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Scientists Have Developed a Wearable Ring That Repels Insects


Insect Repellent Ring

This is what the ring looks like that could help repel insects. Credit: Uni Halle / Fanfan Du

A new printable and wearable insect repellent.

Martin Luther University Halle-Wittenberg (MLU) scientists have invented a new type of insect-repellent delivery device. The active ingredient is first “encapsulated” and shaped into the appropriate shape, such as a ring, which may then be worn and releases an agent meant to repel mosquitoes for an extended period of time. The team published their findings in the International Journal of Pharmaceutics.

The researchers used “IR3535” an insect repellent developed by MERCK, to create their prototypes.

“Mosquito sprays containing IR3535 are very gentle on the skin and have been used all over the world for many years. That’s why we’ve been using the agent for our experiments”, says Professor René Androsch from the MLU.

It typically comes in the form of a spray or lotion and provides protection for several hours. However, Androsch and his colleagues are searching for methods to release the agent over a much longer length of time, such as encapsulating it in a wearable ring or bracelet.

Insect repellent was carefully inserted into a biodegradable polymer using a specialized 3D printing technology, and the mixture of substances was successfully shaped in various ways. “The basic idea is that the insect repellent continuously evaporates and forms a barrier for insects”, explains the lead author of the study, Fanfan Du, a doctoral candidate at MLU.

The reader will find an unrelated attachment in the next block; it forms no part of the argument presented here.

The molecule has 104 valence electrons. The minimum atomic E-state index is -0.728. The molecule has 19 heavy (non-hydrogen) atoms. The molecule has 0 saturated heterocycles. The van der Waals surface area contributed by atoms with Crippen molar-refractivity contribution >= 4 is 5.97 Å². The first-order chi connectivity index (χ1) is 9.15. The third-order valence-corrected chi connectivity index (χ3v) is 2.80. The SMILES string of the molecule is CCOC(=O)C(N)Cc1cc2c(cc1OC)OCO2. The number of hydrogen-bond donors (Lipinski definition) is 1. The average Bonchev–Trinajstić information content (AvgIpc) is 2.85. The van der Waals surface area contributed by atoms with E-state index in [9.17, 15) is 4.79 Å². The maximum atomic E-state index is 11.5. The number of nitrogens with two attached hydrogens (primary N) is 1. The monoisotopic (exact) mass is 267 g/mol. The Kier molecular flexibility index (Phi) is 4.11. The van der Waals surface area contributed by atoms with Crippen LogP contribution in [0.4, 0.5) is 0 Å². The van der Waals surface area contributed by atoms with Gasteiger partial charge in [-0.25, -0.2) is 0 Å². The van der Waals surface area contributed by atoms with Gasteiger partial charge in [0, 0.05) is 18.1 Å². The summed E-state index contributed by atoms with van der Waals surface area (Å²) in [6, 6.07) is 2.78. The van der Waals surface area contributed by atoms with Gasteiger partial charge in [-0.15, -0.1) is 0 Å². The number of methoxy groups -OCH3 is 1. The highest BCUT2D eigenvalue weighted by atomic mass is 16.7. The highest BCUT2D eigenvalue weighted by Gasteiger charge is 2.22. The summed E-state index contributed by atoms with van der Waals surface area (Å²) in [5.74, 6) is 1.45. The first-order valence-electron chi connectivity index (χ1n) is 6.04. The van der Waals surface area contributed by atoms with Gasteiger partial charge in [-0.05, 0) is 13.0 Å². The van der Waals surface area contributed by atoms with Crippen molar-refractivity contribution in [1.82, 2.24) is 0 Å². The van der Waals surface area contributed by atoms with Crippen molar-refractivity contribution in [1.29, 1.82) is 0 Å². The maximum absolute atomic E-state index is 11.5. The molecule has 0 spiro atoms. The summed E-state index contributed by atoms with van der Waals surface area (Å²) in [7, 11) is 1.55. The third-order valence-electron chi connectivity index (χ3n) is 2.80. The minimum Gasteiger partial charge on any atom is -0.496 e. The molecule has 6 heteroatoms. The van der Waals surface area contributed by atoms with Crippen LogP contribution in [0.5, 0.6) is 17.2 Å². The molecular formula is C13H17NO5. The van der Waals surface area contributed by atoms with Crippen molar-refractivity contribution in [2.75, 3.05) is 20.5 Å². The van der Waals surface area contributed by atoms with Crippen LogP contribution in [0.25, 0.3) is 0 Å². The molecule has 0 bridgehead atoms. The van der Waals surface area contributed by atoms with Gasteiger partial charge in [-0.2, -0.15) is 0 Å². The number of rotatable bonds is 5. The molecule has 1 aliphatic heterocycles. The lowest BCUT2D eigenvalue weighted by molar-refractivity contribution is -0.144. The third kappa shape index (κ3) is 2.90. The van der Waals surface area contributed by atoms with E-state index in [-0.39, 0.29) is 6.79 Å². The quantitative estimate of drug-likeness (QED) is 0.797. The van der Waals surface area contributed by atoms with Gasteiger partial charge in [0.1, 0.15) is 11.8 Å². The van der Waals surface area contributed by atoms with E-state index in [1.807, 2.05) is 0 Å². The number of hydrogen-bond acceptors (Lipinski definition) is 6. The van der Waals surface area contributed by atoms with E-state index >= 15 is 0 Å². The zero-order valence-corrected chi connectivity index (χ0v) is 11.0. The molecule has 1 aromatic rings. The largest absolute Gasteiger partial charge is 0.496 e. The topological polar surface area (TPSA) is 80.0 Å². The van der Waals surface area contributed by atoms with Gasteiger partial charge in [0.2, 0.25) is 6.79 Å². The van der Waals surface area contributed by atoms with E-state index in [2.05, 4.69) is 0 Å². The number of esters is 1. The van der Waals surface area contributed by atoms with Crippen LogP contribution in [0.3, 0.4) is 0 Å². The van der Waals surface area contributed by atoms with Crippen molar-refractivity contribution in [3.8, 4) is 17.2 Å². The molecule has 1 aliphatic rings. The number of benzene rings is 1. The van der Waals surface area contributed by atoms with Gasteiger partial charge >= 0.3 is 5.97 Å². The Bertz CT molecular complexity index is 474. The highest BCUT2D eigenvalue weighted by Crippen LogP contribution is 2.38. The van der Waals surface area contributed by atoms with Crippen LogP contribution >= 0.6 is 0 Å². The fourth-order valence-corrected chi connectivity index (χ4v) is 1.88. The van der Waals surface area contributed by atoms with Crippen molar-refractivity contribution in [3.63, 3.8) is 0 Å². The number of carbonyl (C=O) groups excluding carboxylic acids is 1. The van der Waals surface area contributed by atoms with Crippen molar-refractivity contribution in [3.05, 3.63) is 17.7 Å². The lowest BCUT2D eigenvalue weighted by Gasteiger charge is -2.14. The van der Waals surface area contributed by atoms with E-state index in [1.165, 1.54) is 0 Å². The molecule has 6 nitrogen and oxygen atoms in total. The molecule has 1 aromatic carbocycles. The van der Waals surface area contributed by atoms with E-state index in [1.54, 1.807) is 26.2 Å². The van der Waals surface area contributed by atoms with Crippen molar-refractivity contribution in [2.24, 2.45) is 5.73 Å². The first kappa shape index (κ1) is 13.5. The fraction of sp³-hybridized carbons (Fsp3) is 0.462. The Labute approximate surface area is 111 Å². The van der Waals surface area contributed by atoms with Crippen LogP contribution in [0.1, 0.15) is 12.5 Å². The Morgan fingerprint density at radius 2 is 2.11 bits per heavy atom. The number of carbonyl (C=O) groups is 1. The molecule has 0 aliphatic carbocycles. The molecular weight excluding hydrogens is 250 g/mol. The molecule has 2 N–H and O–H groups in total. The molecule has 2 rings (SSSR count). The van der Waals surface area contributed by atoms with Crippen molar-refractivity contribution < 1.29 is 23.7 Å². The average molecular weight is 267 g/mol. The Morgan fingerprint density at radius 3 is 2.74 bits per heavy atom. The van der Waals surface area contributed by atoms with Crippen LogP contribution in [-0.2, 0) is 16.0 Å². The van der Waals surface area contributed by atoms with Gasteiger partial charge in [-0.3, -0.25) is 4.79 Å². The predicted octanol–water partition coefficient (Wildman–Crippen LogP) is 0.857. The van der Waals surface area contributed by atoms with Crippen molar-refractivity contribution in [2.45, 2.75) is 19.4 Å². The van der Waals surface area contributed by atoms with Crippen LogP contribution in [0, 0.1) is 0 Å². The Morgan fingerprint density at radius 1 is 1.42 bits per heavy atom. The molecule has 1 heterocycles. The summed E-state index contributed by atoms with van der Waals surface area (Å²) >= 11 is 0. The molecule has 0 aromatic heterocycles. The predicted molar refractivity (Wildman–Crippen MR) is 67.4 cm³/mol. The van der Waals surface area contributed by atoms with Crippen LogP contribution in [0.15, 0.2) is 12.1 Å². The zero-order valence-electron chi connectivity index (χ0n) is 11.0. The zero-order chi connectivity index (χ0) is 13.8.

The rate at which the insect repellent evaporates depends on many different factors, including temperature, concentration, and the structure of the polymer used. After conducting various experiments and simulations, the team predicts that the insect repellent needs well over a week to evaporate completely at a temperature of 37°C (98,6 °F, i.e., body temperature).

While the researchers have proven that it is absolutely possible to develop a wearable insect repellent, the rings and other forms created for the study are only prototypes. According to Androsch, further research needs to be carried out to determine how well the rings function under actual conditions. The encapsulation material could also be further optimized.

Reference: “3D-printing of the polymer/insect-repellent system poly(l-lactic acid)/ethyl butylacetylaminopropionate (PLLA/IR3535)” by Fanfan Du, Harald Rupp, Katalee Jariyavidyanont, Andreas Janke, Albrecht Petzold, Wolfgang Binder and René Androsch, 14 July 2022, International Journal of Pharmaceutics.
DOI: 10.1016/j.ijpharm.2022.122023

The study was funded by the German Research Foundation and within the framework of the graduate school “AGRIPOLY” at MLU. “AGRIPOLY” is funded by the European Social Fund (ESF) and the state of Saxony-Anhalt.

 



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